Massive Digitization Effort Is The Latest Plot Twist For Cuban Radio Soap Operas
Binge-worthy podcasts may be a 21st century phenomenon, but addictive, serialized storytelling is nothing new. From the 1930s through the 1950s, Cuba exported more daytime and nighttime radio serials than any nation in the Spanish-speaking world — even Fidel Castro was a fan.
After the Revolution, Cuban emigrés in Miami began making original Spanish-language radio soap operas — better known as radionovelas — that reportedly ran on more than 200 stations worldwide. The Latin American Library at Tulane University is now digitizing a whopping collection of those 1960s-era programs and encouraging academic study of Cold War soaps.
Library director Hortensia Calvo, who acquired the collection for Tulane, says the stories and the manner in which they were promoted to radio stations throughout Latin America reveal a nascent middle class searching for a new way to live. Many of the programs were aimed at housewives and the frequent breaks in the action allowed advertisers to pitch all manner of household and luxury items.
The plot twists in these radionovelas kept audiences tuning in for more. Ida Schooler knows that better than anyone: Her job is to binge more than 1,000 hours of this 1960s-era must-hear entertainment.
Schooler is an associate archivist at the library who grew up speaking Spanish in Mexico. She's been listening to these soaps for about a year, and she says some hold up better than others. "Sometimes it's really dated and you kind of groan, and you have to just accept that it is of its time," Schooler says. "But then sometimes it's really timeless and feels really modern."
The Latin American Library is paying Schooler to help catalogue its collection with support from the Council on Library and Information Resources and the Mellon Foundation. "We're trying to find scholars to research them," Schooler says. "But my first thought is these would be great to listen to on a car ride — if I'm going on a road trip — or if I'm learning Spanish."
From 1963 to 1970, America's Productions Incorporated made more than 130 Spanish-language serials. Located in the historic Freedom Tower in Miami, the company hired displaced Cuban writers, directors, actors, musicians and engineers. Schooler is piecing together their names and resumés. It takes a lot of detective work.
"All we have is based on listening to things over, and over, and over, and sort of observing what are logical conclusions we can draw," she says.
Perhaps the best-known actor in the radionovelas was Minín Bujones — the Lucille Ball of Cuba. Tulane's massive collection of radionovelas — more than 9,000 reel-to-reel tapes — is named after Bujones and her husband, Louis Boeri, an Italian-born American businessman who founded America's Productions Incorporated.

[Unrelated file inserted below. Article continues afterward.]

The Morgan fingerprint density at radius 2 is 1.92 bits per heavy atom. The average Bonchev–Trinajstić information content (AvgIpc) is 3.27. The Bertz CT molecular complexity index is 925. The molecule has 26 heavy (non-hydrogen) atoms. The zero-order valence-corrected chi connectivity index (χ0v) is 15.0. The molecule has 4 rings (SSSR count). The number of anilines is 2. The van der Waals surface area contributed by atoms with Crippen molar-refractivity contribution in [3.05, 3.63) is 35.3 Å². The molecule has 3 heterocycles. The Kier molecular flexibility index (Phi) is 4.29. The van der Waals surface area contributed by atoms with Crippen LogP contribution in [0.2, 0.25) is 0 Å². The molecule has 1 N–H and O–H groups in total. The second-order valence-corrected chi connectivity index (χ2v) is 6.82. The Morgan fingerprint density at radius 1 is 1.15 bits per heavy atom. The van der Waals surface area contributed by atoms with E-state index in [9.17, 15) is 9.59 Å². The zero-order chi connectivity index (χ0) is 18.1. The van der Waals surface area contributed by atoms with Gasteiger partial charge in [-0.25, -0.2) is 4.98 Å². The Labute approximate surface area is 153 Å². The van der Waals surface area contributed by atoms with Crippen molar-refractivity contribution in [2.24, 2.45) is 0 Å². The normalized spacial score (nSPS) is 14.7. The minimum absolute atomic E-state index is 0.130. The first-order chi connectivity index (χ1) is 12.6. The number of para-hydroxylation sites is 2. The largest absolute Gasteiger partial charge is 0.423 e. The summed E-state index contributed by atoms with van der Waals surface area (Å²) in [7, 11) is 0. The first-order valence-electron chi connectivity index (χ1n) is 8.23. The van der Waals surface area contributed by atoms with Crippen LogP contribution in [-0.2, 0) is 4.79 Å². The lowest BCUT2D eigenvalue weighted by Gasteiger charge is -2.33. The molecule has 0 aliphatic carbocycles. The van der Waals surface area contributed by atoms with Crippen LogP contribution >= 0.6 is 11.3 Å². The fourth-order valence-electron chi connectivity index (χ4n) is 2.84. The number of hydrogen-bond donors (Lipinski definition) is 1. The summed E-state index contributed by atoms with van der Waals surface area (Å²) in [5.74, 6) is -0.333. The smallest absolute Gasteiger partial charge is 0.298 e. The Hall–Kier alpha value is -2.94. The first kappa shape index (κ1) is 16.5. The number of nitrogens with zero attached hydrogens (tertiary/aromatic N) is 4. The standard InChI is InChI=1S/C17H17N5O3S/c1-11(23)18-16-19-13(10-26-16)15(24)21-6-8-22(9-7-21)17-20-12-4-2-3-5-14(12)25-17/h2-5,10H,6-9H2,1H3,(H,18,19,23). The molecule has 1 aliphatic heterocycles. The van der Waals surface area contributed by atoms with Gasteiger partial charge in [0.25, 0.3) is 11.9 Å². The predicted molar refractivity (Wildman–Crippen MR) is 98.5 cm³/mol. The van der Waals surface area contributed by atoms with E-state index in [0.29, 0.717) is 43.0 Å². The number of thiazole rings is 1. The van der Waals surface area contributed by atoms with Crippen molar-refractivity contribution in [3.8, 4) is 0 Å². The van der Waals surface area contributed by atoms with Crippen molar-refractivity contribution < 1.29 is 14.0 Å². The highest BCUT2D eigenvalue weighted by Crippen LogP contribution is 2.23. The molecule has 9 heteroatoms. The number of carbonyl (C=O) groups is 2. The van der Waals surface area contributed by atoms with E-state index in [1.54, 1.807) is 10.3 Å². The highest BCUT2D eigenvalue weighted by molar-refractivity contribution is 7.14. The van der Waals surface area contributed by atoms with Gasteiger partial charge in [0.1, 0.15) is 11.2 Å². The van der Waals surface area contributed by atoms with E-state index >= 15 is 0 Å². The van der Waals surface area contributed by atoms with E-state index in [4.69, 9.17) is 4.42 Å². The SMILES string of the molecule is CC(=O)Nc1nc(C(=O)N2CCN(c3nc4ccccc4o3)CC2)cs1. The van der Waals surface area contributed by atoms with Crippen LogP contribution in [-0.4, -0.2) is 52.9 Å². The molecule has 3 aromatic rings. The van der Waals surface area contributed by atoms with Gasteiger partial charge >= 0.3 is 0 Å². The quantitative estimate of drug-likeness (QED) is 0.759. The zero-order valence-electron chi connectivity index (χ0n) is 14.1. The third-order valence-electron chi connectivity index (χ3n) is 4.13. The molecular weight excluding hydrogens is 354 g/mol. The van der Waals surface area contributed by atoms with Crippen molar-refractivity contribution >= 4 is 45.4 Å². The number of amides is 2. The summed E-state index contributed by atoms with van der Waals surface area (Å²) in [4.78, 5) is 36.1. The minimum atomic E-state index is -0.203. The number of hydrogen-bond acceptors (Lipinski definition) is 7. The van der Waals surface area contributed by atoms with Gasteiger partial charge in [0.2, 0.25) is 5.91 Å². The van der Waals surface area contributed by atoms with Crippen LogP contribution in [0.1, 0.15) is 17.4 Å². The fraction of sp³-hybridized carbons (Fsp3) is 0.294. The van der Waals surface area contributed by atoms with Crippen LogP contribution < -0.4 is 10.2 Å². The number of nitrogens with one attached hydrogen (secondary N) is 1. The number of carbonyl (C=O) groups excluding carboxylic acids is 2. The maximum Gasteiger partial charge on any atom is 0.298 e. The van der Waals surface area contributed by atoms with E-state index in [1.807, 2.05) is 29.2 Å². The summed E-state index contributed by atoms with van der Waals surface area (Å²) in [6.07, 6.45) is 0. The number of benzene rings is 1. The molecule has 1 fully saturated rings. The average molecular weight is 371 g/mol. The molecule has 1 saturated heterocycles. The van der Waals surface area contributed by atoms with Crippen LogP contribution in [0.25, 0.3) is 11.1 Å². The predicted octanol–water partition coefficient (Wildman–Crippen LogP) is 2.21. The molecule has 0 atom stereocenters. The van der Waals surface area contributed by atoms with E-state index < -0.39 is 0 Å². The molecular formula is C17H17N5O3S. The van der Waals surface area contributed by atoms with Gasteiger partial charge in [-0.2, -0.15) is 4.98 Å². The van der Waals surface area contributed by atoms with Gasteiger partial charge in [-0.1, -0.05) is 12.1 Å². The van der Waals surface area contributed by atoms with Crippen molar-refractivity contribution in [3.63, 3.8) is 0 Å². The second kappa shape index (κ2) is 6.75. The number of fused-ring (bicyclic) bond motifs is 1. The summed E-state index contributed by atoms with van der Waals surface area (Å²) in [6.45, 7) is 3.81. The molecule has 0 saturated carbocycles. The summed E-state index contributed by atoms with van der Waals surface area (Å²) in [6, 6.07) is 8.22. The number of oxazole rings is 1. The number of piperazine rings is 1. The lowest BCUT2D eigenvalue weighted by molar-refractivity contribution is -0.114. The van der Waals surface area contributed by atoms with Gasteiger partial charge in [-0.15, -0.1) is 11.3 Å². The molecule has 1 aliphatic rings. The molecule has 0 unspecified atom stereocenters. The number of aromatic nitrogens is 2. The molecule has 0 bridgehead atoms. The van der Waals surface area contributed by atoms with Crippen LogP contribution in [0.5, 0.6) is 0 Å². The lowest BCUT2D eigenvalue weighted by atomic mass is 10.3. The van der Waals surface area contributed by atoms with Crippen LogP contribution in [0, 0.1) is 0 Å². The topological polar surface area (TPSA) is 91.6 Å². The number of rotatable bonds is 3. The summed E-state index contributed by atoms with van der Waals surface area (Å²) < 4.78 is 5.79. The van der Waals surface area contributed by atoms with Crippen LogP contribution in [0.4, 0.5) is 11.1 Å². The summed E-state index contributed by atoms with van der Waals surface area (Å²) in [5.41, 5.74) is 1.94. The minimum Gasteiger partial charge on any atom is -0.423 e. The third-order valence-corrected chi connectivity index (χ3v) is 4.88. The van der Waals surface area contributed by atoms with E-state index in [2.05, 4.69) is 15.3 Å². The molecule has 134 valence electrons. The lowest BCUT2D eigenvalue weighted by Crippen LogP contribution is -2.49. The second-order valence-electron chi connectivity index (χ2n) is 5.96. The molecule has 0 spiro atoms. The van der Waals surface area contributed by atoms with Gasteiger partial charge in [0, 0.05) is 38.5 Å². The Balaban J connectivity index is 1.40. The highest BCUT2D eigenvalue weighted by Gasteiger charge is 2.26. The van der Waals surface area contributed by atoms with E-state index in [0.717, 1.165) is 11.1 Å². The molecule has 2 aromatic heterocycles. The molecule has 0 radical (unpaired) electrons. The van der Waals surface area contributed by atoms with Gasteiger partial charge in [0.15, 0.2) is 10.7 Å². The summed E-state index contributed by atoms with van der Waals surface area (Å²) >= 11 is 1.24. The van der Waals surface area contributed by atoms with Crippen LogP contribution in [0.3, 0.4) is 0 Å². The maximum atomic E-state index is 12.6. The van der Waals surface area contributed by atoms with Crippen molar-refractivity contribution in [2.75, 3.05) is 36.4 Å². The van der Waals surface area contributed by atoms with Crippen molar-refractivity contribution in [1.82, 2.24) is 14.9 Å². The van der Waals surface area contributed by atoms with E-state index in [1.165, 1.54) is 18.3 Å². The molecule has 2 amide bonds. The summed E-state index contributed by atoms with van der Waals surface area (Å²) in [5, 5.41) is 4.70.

Boeri is a bit of a mystery. Before the early 1960s, Boeri had never made a radionovela. He was a magazine publisher in Florida. In the final years of the Batista regime, he took a job with the Cuban government to promote U.S. investment and tourism there. But when Fidel Castro rose to power and partnered with the Soviet Union, Boeri left his home and fortune in Havana and relocated to Miami. Schooler says Cuban actors had cultivated a rare skill — the ability to speak "Continental Spanish."
"It would be the equivalent to the Trans-Atlantic accent," Schooler says. "So they'd figured out a way to alter their voices so that it was not region specific and it wasn't class specific."
Boeri's family suspects he worked for a U.S. intelligence agency. A daughter — Zenia Robertson — says she remembers him taking a lot of flights to Washington, D.C. That may be why Cold War politics seem so evident in these radionovelas. The protagonists openly embrace democratic and capitalist ideals. But no one says exactly who, or what they are fighting against.
"They don't want to say 'Communists', so the big sub-in is always 'The Existentialists,' " Schooler says. "So in multiple series you'll have like, 'It was the kind of bar where Bohemians and students and Existentialists hang out.' And they'll talk about Sartre and his philosophy."
Some of the radionovelas were pure propaganda, made to counter the ideals of the Cuban Revolution. But the serials for commercial radio were not so dogmatic — they managed to be both ideological and thrilling.
Christine Hernández, who oversees special collections at the library, is particularly drawn to the action-adventures, which often mirror world affairs in the 1960s. But then, who doesn't like a good espionage story, set against the backdrop of exotic world capitals and state-of-the-art gadgetry? Hernández says the radionovela producers made the Cold War fun and profitable, featuring entertaining heroes, "chasing down some evil doer who's going to destroy the world."
The Latin American Library plans to have the first third of its collection of radionovelas available for online research by December. Then Ida Schooler will have another 2,300 hours of audio to go.
Boeri once said that in his radionovelas "The American way of life shines, but without saying so." That's the definition of soft power — or in this case, soap power.
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